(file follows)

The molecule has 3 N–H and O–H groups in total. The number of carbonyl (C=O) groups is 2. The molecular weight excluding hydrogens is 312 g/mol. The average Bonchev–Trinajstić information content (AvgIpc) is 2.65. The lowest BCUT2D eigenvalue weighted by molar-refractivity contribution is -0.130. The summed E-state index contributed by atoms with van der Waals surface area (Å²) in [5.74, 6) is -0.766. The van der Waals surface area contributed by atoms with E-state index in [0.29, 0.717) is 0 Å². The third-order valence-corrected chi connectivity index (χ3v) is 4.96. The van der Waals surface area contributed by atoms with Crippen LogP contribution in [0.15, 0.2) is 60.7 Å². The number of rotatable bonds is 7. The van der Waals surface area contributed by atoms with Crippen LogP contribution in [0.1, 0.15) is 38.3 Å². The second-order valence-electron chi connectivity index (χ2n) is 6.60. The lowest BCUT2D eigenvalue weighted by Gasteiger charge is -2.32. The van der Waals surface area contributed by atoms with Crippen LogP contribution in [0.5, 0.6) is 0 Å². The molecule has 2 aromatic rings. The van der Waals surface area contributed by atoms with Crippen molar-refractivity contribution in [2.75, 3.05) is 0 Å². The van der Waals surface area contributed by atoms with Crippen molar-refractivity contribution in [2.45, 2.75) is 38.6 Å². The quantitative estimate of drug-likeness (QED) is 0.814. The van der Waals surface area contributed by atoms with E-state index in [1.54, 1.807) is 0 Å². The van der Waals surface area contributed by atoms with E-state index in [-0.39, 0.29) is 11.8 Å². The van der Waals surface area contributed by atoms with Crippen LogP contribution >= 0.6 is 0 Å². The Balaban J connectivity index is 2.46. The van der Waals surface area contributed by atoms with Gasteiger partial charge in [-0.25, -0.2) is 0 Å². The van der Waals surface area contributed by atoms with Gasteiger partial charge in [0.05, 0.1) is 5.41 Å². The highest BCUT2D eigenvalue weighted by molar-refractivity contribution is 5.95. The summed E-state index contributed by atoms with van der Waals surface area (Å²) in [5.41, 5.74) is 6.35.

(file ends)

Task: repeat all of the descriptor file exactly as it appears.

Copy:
The molecule has 3 N–H and O–H groups in total. The number of carbonyl (C=O) groups is 2. The molecular weight excluding hydrogens is 312 g/mol. The average Bonchev–Trinajstić information content (AvgIpc) is 2.65. The lowest BCUT2D eigenvalue weighted by molar-refractivity contribution is -0.130. The summed E-state index contributed by atoms with van der Waals surface area (Å²) in [5.74, 6) is -0.766. The van der Waals surface area contributed by atoms with E-state index in [0.29, 0.717) is 0 Å². The third-order valence-corrected chi connectivity index (χ3v) is 4.96. The van der Waals surface area contributed by atoms with Crippen LogP contribution in [0.15, 0.2) is 60.7 Å². The number of rotatable bonds is 7. The van der Waals surface area contributed by atoms with Crippen LogP contribution in [0.1, 0.15) is 38.3 Å². The second-order valence-electron chi connectivity index (χ2n) is 6.60. The lowest BCUT2D eigenvalue weighted by Gasteiger charge is -2.32. The van der Waals surface area contributed by atoms with Crippen LogP contribution in [0.5, 0.6) is 0 Å². The molecule has 2 aromatic rings. The van der Waals surface area contributed by atoms with Crippen molar-refractivity contribution in [2.75, 3.05) is 0 Å². The van der Waals surface area contributed by atoms with Crippen molar-refractivity contribution in [2.45, 2.75) is 38.6 Å². The quantitative estimate of drug-likeness (QED) is 0.814. The van der Waals surface area contributed by atoms with E-state index in [1.54, 1.807) is 0 Å². The van der Waals surface area contributed by atoms with E-state index in [-0.39, 0.29) is 11.8 Å². The van der Waals surface area contributed by atoms with Crippen LogP contribution >= 0.6 is 0 Å². The Balaban J connectivity index is 2.46. The van der Waals surface area contributed by atoms with Gasteiger partial charge in [-0.25, -0.2) is 0 Å². The van der Waals surface area contributed by atoms with Gasteiger partial charge in [0.05, 0.1) is 5.41 Å². The highest BCUT2D eigenvalue weighted by molar-refractivity contribution is 5.95. The summed E-state index contributed by atoms with van der Waals surface area (Å²) in [5.41, 5.74) is 6.35.